STORY WRITTEN BY MICHAEL CHRISTOPHER
The Who, one of rock’s most legendary and defining bands, will celebrate their five decade legacy when they bring “The Who Hits 50!” tour to North America next year. There will be three local dates; two at the Wells Fargo Center – including the tour finale – and one in Atlantic City.
The initial leg will kick off its spring run April 15 in Tampa, FL and includes 20 stops throughout the east before wrapping May 30 in Forest Hills, N.Y. It rolls into the Wells Fargo Center Sunday, May 17 and the following Friday, May 22, at Boardwalk Hall. The fall leg will launch September 14 in San Diego, Calif. and begin with west coast dates throughout the U.S. and across Canada before concluding Nov. 4 at the Wells Fargo Center.
Tickets go on sale to the general public Friday at 10 a.m. at www.thewho.com.
According to a press release, setlists on these shows will take the audience on an “Amazing Journey” through the band’s entire career from the early days to classic albums including ‘Who’s Next,’ ‘Tommy’ and ‘Quadrophenia’ through the present day. The classic songs fans can expect to hear on ‘The Who Hits 50!’ tour will appear on the band’s forthcoming collection of the same name. Set for an Oct. 27 release, the definitive assortment of The Who’s greatest tracks from their first recordings as The High Numbers right up to today with the new track “Be Lucky.”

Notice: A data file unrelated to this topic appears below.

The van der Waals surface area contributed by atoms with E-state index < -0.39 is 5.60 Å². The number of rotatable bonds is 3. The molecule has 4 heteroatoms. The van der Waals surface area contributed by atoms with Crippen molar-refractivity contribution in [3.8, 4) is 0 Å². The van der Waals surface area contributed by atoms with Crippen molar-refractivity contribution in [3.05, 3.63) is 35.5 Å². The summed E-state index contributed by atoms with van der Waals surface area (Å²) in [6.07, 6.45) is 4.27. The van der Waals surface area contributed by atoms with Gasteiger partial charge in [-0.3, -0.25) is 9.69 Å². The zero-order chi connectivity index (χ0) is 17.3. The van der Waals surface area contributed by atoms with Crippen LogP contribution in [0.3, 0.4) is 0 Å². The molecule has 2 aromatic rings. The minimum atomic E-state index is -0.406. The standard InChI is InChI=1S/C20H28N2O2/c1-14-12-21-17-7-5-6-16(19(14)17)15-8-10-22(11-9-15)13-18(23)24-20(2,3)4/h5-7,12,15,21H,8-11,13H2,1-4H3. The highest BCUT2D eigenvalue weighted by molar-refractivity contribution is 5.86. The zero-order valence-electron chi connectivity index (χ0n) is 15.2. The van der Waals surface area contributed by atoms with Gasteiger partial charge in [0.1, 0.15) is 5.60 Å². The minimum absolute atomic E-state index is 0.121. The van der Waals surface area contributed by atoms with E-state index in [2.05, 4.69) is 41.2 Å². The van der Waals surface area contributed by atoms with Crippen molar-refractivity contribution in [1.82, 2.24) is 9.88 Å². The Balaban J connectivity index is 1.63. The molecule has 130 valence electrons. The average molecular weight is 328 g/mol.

The show, described by guitarist Pete Townshend as: “Hits, Picks, Mixes and Misses” will see the band play all their classic anthems as well as tackling deeper cuts from their catalog.
“This is the beginning of the long goodbye,” said vocalist Roger Daltrey of the upcoming tour.
“Trying to stay young,” said Townshend. “Not wearing socks. Growing a great big Woodcutter’s beard. Might even wear a check shirt on stage and get a tattoo of a Union Jack. Always a fashion victim. But under no illusions. We are what we are, and extremely good at it, but we’re lucky to be alive and still touring.”
The Who have sold over 100 million records since forming in 1964, bringing together four different personalities and in effect produced a musical hurricane. Each of them was a pioneer. Wildman drummer Keith Moon beat his kit with a chaotic elegance; stoic bassist John Entwistle held down the center with the melodic virtuosity of a solo guitarist; raging intellectual Pete Townshend punctuated the epic universality of his songs with the windmill slamming of his fingers across his guitar strings; and Roger Daltrey roared above it all with an impossibly virile macho swagger.
They exploded conventional rhythm and blues structures, challenged pop music conventions, and redefined what was possible on stage, in the recording studio, and on vinyl. As they enter their 50th year, the band is still going strong, winning rave reviews for their performances the rock opera ‘Quadrophenia’ in 2013. But there’s also a sense that this will be it.
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